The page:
Saturday, July 20, 2013
The Daubert Court defined "scientific methodology" as the process of formulating hypotheses and then conducting experiments to prove or falsify the hypothesis. The Court provided a non-dispositive, nonexclusive, "flexible" set of "general observations" (i.e. not a "test") that it considered relevant for establishing the "validity" of scientific testimony. These include:
- Empirical testing: whether the theory or technique is falsifiable, refutable, and/or testable.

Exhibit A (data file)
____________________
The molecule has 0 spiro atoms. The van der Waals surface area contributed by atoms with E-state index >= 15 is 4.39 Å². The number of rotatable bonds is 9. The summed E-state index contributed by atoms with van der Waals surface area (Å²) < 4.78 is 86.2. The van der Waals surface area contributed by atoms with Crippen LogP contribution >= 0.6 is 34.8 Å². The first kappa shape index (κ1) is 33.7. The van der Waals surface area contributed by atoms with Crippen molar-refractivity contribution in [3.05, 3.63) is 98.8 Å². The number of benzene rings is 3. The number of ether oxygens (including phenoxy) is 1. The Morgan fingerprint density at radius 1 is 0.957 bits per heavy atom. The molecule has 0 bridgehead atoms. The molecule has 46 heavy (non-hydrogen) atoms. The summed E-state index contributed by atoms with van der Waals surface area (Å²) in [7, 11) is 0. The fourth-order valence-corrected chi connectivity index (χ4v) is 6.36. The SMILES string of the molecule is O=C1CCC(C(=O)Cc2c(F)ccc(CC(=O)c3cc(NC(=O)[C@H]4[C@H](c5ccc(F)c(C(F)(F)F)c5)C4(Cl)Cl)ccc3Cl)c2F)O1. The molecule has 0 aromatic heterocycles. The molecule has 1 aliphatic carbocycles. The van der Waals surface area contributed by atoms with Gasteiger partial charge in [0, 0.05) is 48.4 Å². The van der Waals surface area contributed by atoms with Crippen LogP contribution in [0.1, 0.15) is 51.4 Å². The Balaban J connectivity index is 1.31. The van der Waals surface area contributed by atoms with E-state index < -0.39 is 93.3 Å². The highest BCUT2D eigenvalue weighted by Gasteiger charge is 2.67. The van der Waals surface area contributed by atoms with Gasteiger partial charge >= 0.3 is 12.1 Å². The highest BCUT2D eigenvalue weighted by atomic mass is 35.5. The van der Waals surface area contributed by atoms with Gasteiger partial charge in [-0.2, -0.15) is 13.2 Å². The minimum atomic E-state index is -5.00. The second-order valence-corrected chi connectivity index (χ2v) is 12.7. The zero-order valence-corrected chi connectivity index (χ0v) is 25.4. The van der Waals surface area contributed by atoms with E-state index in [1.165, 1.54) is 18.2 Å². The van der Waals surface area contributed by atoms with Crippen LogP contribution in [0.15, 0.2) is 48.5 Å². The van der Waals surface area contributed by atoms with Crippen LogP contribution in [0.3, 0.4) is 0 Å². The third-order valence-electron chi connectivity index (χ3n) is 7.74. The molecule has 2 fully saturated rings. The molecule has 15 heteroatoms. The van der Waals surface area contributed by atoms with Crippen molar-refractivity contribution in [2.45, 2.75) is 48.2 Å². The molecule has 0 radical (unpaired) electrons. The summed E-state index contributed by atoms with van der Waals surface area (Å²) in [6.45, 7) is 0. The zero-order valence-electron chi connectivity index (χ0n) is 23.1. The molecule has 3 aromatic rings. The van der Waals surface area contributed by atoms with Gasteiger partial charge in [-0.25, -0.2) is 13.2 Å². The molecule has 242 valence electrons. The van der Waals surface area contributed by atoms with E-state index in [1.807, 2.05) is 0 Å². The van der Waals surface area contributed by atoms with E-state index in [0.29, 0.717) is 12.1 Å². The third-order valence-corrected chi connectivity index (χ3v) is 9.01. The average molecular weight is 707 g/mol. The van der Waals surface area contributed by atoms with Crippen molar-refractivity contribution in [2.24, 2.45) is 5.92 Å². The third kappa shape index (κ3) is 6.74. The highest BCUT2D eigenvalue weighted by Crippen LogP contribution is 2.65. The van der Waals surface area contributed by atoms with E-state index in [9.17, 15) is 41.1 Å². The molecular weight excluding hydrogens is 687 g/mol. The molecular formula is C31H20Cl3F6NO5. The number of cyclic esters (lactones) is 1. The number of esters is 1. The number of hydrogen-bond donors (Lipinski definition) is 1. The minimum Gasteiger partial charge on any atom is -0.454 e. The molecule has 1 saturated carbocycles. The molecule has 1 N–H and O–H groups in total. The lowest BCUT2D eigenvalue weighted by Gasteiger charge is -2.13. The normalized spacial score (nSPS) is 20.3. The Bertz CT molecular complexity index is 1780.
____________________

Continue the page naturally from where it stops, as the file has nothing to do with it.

- Whether it has been subjected to peer review and publication.
- The known or potential error rate.
- The existence and maintenance of standards and controls concerning its operation.
- The degree to which the theory and technique is generally accepted by a relevant scientific community.
Sounds right to me.
(h/t Wikipedia for refreshing my memory regarding Daubert. I was educated on the Frye test only).